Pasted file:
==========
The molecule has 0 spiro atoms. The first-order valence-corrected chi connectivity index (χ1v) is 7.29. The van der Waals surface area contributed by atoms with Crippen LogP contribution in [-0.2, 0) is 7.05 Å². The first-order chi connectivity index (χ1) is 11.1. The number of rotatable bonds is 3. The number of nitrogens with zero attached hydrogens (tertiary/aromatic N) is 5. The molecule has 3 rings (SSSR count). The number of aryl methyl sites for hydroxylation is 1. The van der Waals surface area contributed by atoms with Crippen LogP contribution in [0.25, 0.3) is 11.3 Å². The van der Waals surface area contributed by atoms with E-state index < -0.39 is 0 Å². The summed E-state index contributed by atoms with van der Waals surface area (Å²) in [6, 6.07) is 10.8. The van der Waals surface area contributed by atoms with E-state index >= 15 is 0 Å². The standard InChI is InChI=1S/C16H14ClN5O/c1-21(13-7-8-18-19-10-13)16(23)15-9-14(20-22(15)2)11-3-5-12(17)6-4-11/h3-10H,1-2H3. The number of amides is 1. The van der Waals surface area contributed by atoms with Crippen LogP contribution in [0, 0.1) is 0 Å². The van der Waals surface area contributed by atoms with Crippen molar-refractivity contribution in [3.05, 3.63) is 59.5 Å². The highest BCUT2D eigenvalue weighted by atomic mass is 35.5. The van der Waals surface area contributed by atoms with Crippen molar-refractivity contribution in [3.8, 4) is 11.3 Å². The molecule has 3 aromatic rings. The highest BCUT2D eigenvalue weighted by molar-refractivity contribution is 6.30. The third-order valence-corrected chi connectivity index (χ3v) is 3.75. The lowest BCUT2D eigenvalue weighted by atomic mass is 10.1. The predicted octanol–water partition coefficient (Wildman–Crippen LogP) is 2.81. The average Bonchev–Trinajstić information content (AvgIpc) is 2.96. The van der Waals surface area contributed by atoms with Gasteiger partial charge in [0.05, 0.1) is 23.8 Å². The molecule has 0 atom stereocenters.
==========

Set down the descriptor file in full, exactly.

The molecule has 0 spiro atoms. The first-order valence-corrected chi connectivity index (χ1v) is 7.29. The van der Waals surface area contributed by atoms with Crippen LogP contribution in [-0.2, 0) is 7.05 Å². The first-order chi connectivity index (χ1) is 11.1. The number of rotatable bonds is 3. The number of nitrogens with zero attached hydrogens (tertiary/aromatic N) is 5. The molecule has 3 rings (SSSR count). The number of aryl methyl sites for hydroxylation is 1. The van der Waals surface area contributed by atoms with Crippen LogP contribution in [0.25, 0.3) is 11.3 Å². The van der Waals surface area contributed by atoms with E-state index < -0.39 is 0 Å². The summed E-state index contributed by atoms with van der Waals surface area (Å²) in [6, 6.07) is 10.8. The van der Waals surface area contributed by atoms with E-state index >= 15 is 0 Å². The standard InChI is InChI=1S/C16H14ClN5O/c1-21(13-7-8-18-19-10-13)16(23)15-9-14(20-22(15)2)11-3-5-12(17)6-4-11/h3-10H,1-2H3. The number of amides is 1. The van der Waals surface area contributed by atoms with Crippen LogP contribution in [0, 0.1) is 0 Å². The van der Waals surface area contributed by atoms with Crippen molar-refractivity contribution in [3.05, 3.63) is 59.5 Å². The highest BCUT2D eigenvalue weighted by atomic mass is 35.5. The van der Waals surface area contributed by atoms with Crippen molar-refractivity contribution in [3.8, 4) is 11.3 Å². The molecule has 3 aromatic rings. The highest BCUT2D eigenvalue weighted by molar-refractivity contribution is 6.30. The third-order valence-corrected chi connectivity index (χ3v) is 3.75. The lowest BCUT2D eigenvalue weighted by atomic mass is 10.1. The predicted octanol–water partition coefficient (Wildman–Crippen LogP) is 2.81. The average Bonchev–Trinajstić information content (AvgIpc) is 2.96. The van der Waals surface area contributed by atoms with Gasteiger partial charge in [0.05, 0.1) is 23.8 Å². The molecule has 0 atom stereocenters.